Get ready to buy gold

Regular readers will know I have been looking for an ‘entry point’, a good time to buy gold sometime in the summer. Yet, except for a momentary blip a fortnight ago, there has been no sell-off of any great note. Gold continues to range-trade between about $970 per ounce on the upside and $910 on the down.

But as I suggested on Monday – Today’s biggest contrarian bet – the US dollar – it seems a rally of sorts is starting in the US dollar, so we should get a corresponding drop in gold priced in dollars.

And if stock markets turn down from here, we can expect gold and gold shares to follow, at least at first.

If you don’t already own some gold or gold shares, I really would take advantage of any dips you might see in the coming few weeks, because, longer-term, a number of indicators are suggesting gold could be getting ready for a big move. Let me explain…

This first chart shows the gold price this year and, beneath, the seasonal pattern of gold over the last 37 years. (Thanks to Nick Laird of www.sharelynx.com for the latter). Seasonal trading strategies don’t always work, but this year gold has followed its annual pattern. The black arrows show the year’s major highs and the red arrows the major lows. Except for January, all have come pretty much on cue. Quite amazing.

If the seasonal pattern continues to play out, we can expect significantly higher prices by year-end, with an October sell-off en route.

Is $1000 the new $700?

Many will remember the big move in gold from about $430 to $730 an ounce between August 2005 and May 2006. There then followed a frustrating sixteen-month period, which began with a violent correction that took gold back to the point it had broken out from. Gold then edged its way up, making higher lows and repeatedly trying and failing to break through $700. It made four attempts and couldn’t get past $680. The fourth attempt was the least convincing of all.

Then, suddenly, in September 2007, it burst through on a dramatic, multi-month up-move that took it to $1,030 by the following March.


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The post-big-move corrective pattern then repeated itself. First we had the dramatic correction where gold made its way back to its breakout points. The first was at $850, then, in last year’s stock market crash, it fell to its initial break-out point at $680. Since then it has edged higher, making consistently higher lows.

But it hasn’t broken out to new highs. In fact, it has re-tested $1,000 some four times now – just as it did at $700 – and last week’s rally, which couldn’t even pass $970, was the least convincing of all.

If this pattern continues it means a major, multi-month move – which will propel the price beyond $1,000 – is coming. You want to make sure you’ve booked your seat on the rocket, either though gold or an associated share. Yes, somebody might get a seat a little bit cheaper, but better this than not having a seat at all.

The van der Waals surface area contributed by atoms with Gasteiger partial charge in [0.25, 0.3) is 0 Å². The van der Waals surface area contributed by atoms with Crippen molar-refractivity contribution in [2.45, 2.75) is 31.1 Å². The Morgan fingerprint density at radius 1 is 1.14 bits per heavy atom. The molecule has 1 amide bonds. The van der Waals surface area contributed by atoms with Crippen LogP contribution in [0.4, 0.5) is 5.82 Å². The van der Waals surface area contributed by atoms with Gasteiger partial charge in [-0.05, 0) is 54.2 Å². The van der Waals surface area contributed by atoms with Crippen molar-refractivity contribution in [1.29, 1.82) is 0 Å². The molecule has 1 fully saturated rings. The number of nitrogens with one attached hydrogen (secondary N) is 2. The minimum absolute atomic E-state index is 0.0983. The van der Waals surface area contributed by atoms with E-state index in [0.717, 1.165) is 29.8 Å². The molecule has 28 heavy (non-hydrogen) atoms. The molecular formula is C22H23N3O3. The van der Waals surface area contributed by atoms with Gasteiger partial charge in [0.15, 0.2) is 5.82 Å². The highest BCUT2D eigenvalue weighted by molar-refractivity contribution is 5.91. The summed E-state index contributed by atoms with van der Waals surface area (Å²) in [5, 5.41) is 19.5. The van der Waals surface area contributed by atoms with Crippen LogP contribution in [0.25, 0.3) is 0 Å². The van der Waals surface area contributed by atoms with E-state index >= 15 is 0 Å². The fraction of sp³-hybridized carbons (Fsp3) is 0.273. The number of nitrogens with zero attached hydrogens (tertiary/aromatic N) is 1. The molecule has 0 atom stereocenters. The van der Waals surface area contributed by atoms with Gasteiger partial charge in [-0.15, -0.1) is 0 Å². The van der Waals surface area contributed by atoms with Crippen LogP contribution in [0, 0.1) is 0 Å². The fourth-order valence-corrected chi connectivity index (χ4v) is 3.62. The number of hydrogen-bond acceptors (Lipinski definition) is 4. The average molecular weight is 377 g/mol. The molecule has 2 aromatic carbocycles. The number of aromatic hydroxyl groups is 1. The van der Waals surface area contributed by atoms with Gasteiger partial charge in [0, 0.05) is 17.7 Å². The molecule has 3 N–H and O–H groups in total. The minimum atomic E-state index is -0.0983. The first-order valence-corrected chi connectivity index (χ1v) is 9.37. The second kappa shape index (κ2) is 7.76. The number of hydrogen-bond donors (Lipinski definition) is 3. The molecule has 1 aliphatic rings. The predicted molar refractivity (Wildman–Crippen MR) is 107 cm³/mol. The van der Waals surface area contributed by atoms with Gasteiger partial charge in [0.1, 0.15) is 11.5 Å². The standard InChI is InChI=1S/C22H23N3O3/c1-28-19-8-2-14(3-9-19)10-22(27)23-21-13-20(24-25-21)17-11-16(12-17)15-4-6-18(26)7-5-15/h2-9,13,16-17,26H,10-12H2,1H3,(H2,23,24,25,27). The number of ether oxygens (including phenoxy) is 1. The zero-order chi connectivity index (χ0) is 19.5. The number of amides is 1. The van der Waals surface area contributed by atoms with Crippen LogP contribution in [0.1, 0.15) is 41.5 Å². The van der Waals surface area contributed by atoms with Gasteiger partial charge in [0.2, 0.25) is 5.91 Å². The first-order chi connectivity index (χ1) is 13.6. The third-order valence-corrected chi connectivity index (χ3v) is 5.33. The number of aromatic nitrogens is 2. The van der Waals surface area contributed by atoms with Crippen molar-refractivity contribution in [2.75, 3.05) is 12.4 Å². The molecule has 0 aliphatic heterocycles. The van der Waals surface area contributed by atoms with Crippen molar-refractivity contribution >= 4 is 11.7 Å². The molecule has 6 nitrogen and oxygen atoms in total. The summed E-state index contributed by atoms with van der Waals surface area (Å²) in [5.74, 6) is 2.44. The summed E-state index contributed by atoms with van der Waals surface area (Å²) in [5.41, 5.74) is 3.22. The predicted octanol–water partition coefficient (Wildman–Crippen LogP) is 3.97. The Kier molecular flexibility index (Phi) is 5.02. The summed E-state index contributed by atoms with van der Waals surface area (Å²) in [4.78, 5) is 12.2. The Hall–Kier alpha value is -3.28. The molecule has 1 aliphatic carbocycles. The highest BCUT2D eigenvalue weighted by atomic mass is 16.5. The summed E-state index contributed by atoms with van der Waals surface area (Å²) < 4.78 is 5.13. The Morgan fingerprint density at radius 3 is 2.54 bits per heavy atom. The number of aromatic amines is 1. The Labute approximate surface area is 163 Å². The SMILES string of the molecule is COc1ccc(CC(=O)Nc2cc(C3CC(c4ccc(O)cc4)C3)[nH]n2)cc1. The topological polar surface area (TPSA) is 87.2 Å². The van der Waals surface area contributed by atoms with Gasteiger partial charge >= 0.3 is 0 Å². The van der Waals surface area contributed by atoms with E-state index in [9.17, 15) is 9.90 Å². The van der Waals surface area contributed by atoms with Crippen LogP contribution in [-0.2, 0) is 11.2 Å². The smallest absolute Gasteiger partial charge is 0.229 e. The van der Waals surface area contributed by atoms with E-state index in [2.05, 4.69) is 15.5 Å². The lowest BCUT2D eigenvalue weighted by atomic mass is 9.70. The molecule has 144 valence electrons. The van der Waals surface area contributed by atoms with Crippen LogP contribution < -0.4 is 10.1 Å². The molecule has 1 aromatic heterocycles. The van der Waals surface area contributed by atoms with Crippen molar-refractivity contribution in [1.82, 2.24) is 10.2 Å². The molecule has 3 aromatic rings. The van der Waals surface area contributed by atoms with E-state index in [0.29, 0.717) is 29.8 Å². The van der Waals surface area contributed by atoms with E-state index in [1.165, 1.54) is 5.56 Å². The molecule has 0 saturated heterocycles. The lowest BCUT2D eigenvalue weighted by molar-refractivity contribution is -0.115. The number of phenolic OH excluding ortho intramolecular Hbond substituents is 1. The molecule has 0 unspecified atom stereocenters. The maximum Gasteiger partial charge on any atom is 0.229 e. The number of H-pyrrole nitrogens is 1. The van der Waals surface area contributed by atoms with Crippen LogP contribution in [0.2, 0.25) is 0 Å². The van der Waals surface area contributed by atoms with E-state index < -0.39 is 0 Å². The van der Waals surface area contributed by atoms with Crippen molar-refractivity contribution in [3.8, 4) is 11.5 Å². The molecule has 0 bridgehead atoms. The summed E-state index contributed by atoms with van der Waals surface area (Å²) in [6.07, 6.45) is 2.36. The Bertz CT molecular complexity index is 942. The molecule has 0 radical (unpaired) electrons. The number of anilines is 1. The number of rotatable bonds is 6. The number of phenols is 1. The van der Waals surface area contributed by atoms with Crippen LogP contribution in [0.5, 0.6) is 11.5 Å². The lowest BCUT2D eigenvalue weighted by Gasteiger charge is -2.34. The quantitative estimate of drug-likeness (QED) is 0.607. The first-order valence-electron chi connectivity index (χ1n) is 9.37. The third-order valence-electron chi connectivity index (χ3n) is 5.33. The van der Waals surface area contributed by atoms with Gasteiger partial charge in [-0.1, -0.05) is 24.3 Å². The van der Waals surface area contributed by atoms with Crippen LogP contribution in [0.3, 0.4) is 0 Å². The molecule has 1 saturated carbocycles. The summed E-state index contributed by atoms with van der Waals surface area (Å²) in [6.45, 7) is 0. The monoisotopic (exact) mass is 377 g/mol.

Many technical analysts look for so-called “fractal patterns” – basically these are recurring patterns in stock charts – which they then use to predict future price movements. The technique doesn’t always work, but it has a surprising success rate. The advantage is you know pretty quickly when you are wrong, so you can place tight ‘stop losses’ to minimize your risk of losing money.

The share price pattern that points to a gold surge

Ross Clark of Institutional Advisers is for me one of the best technical analysts around. He notes that the pattern gold has been making as it consolidates in the 16 months since its high of spring 2008, and repeatedly fails to break through 1,000, is remarkably similar to the US Dow Jones Industrial Average – Wall Street’s bellwether share index – in the 16 years between 1966 and 1982, as it repeatedly failed to break through 1000.

The Dow eventually went to 14,000. I am not saying gold will go to $14,000, or anything like, and if it’s to go anywhere significant the breakout point must hold on any subsequent retest, just as the Dow did. But don’t underestimate how high the yellow metal and its miners could rise.

For now, be careful

There are three things that make me very cautious in the short term. The first is that a continued rally in the US dollar will knock gold. The second is the widespread bullishness amongst commentators. We need some kind of a sucker punch. And the third is the positioning of professional traders on the Comex futures exchange. Large traders have a sizeable ‘long’ position while commercial traders have a similarly sized ‘short’ stance, i.e. they bet on a falling gold price. Together, this isn’t usually indicative of a gold price low, as I explained last week in Money Morning: Gold looks ripe for a fall – so get ready to buy in.

The dollar gold price could easily be taken down $100 from here, so be careful. But also be careful not to miss out on gold’s next big move.

Of course, we don’t just talk about gold in Money Morning. We also have regular articles, features and updates on gold in MoneyWeek magazine. If you’re not already a subscriber, subscribe to MoneyWeek magazine.)

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